A Senate bill introduced last week in the U.S. Senate calls for truck drivers to be paid by the hour and would take measures to make their job safer.

“Truck drivers work extremely long days to deliver the goods we depend on and keep our economy moving, but too often this comes at the expense of their safety and the safety of other drivers,” said Sen. Cory Booker (D-N.J.), who introduced the Truck Safety Act legislation.

The Truck Safety Act not only would implement hourly pay for U.S. truck drivers, it also would raise minimum insurance levels from $750,000 to $1.5 million, bring speed limiting devices in commercial vehicles one step closer to reality, and study the impact of commuting long distances.

Safety advocacy groups praised the bill. In a joint statement Friday addressing the different trucking bills in the Senate, Advocates for Highway and Auto Safety, the Truck Safety Coalition, Parents Against Tired Truckers, Citizens for Reliable and Safe Highways and the Consumer Federation of America said the bill ‘will move the bar to advance commercial motor vehicle safety.

Read the full article here.

Image from www.truckinginfo.com



A beloved Florida toll booth operator has lost his job after paying a truck driver’s $6 toll.

Sam Samsonov, 77, had worked on the same bridge for 29 years. He was caught on video taking money out of his own pocket to cover for a trucker who was short $6 at the Boca Grande Causeway at Placida in Charlotte County, Fla. The truck driver paid him back the next day, but it didn’t change Samsonov’s job status.

“In my eyes there was no crime committed. I just helped somebody out,” Samsonov told the local NBC affiliate.“They were my family.”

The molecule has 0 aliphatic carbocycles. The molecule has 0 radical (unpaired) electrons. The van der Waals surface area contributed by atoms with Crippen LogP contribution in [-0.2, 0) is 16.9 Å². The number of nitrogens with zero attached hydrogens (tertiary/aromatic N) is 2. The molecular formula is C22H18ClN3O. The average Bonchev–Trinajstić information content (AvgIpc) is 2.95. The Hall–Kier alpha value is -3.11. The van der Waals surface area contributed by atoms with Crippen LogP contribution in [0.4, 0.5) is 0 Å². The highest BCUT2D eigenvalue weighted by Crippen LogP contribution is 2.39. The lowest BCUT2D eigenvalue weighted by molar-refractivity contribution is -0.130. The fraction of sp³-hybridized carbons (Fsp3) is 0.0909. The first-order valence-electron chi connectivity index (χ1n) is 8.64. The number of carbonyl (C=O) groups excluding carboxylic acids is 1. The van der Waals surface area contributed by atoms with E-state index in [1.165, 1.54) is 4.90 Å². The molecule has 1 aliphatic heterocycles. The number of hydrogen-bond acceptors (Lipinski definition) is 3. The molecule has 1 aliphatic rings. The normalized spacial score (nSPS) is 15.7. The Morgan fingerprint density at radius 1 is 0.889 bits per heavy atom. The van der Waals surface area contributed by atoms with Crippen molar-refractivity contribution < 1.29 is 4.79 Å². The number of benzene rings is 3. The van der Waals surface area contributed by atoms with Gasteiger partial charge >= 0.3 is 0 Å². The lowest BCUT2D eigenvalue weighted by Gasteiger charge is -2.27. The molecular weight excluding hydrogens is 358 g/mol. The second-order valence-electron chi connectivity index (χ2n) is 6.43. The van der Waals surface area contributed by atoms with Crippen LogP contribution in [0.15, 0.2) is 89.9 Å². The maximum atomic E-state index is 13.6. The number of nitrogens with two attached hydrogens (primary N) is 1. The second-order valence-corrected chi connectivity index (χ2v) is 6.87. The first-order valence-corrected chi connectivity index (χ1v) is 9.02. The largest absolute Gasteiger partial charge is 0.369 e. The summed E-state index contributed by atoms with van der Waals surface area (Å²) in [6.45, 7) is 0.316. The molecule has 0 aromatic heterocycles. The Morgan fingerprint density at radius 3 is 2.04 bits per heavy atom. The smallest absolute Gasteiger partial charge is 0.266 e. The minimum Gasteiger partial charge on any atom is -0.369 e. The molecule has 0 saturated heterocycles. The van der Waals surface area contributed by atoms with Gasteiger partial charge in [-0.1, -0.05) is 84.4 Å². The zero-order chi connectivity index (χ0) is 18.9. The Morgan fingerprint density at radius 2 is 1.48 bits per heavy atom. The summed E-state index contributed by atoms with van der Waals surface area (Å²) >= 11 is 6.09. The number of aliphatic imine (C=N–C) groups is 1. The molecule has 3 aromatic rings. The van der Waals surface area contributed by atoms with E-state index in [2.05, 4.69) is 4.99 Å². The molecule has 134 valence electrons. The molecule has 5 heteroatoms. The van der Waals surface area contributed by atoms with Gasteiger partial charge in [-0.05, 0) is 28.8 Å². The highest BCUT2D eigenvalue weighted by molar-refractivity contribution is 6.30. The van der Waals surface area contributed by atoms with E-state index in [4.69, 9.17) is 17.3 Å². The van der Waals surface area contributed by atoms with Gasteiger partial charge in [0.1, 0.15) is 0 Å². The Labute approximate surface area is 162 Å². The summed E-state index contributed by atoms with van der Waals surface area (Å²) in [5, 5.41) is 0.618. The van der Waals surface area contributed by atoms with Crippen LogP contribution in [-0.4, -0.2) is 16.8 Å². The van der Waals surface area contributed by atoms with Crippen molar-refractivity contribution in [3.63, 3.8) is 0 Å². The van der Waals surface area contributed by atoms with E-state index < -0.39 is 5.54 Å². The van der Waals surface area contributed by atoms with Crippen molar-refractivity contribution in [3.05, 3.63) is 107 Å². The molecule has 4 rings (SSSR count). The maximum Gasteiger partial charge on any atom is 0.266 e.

Samsonov had paid the toll for motorists before but had never formally been warned by Gasparilla Island Bridge Authority. This time, he was caught on video reaching into his pocket. Samsonov is missed on the job by locals, even inspiring an editorial in the local paper.

Support for Sam has flooded in,” stated the article. “A Facebook page Support Sam Samsonov has more than 4,800 likes and an Indiegogo page has been started with a goal of funding a holiday for Sam.

Read the rest of the article here.

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Legislation introduced by Republican lawmakers this month would lower the federal truck driving age to 18, according to a July 10 Associated Press article.

 Current federal regulations mandate that people be at least 21 years of age to drive commercial trucks across state lines, but a bill introduced this month by Republican senators would allow contiguous states that join together in ‘compacts’ to drop the age threshold to 18 for interstate trips,” the Associated Press stated in the article.

The trucking industry lobbied for the change in response to the truck driver shortage, which has intensified as truck drivers continue to retire in large numbers.

The American Trucking Associations estimates that the current shortage of drivers is roughly 35,000 to 40,000, but because of retirements and individuals leaving the industry, trucking companies will need to recruit nearly 100,000 new drivers a year over the next decade to keep pace with the country’s freight needs.